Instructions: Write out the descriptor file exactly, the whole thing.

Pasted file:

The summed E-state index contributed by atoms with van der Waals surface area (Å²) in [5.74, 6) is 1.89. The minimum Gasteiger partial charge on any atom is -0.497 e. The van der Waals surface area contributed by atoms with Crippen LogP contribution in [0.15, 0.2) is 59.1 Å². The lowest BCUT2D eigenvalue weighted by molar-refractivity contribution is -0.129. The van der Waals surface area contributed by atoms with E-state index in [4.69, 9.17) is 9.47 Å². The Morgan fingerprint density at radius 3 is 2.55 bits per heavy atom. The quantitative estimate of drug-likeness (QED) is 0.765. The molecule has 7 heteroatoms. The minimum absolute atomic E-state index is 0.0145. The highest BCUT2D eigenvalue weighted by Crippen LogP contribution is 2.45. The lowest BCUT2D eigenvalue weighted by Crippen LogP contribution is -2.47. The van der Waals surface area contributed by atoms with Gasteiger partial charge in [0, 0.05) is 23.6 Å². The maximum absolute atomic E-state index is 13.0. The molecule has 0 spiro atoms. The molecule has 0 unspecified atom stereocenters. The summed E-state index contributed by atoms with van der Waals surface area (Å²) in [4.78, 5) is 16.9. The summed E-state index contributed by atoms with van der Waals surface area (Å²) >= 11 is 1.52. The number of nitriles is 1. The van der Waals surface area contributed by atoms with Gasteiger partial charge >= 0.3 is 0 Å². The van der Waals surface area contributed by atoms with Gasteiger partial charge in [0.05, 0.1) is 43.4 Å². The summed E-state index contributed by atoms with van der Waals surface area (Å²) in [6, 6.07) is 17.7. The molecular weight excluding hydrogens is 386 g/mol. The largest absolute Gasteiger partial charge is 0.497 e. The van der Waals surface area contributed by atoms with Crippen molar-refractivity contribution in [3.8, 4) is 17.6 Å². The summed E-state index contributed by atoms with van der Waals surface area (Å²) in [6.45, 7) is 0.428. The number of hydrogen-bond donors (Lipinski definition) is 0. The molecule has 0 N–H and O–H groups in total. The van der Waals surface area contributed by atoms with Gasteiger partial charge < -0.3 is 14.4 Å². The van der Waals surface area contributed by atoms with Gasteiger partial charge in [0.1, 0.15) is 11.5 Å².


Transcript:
The summed E-state index contributed by atoms with van der Waals surface area (Å²) in [5.74, 6) is 1.89. The minimum Gasteiger partial charge on any atom is -0.497 e. The van der Waals surface area contributed by atoms with Crippen LogP contribution in [0.15, 0.2) is 59.1 Å². The lowest BCUT2D eigenvalue weighted by molar-refractivity contribution is -0.129. The van der Waals surface area contributed by atoms with E-state index in [4.69, 9.17) is 9.47 Å². The Morgan fingerprint density at radius 3 is 2.55 bits per heavy atom. The quantitative estimate of drug-likeness (QED) is 0.765. The molecule has 7 heteroatoms. The minimum absolute atomic E-state index is 0.0145. The highest BCUT2D eigenvalue weighted by Crippen LogP contribution is 2.45. The lowest BCUT2D eigenvalue weighted by Crippen LogP contribution is -2.47. The van der Waals surface area contributed by atoms with Gasteiger partial charge in [0, 0.05) is 23.6 Å². The maximum absolute atomic E-state index is 13.0. The molecule has 0 spiro atoms. The molecule has 0 unspecified atom stereocenters. The summed E-state index contributed by atoms with van der Waals surface area (Å²) in [4.78, 5) is 16.9. The summed E-state index contributed by atoms with van der Waals surface area (Å²) >= 11 is 1.52. The number of nitriles is 1. The van der Waals surface area contributed by atoms with Gasteiger partial charge >= 0.3 is 0 Å². The van der Waals surface area contributed by atoms with Gasteiger partial charge in [0.05, 0.1) is 43.4 Å². The summed E-state index contributed by atoms with van der Waals surface area (Å²) in [6, 6.07) is 17.7. The molecular weight excluding hydrogens is 386 g/mol. The largest absolute Gasteiger partial charge is 0.497 e. The van der Waals surface area contributed by atoms with Crippen molar-refractivity contribution in [3.8, 4) is 17.6 Å². The summed E-state index contributed by atoms with van der Waals surface area (Å²) in [6.45, 7) is 0.428. The number of hydrogen-bond donors (Lipinski definition) is 0. The molecule has 0 N–H and O–H groups in total. The van der Waals surface area contributed by atoms with Gasteiger partial charge < -0.3 is 14.4 Å². The van der Waals surface area contributed by atoms with Gasteiger partial charge in [0.1, 0.15) is 11.5 Å².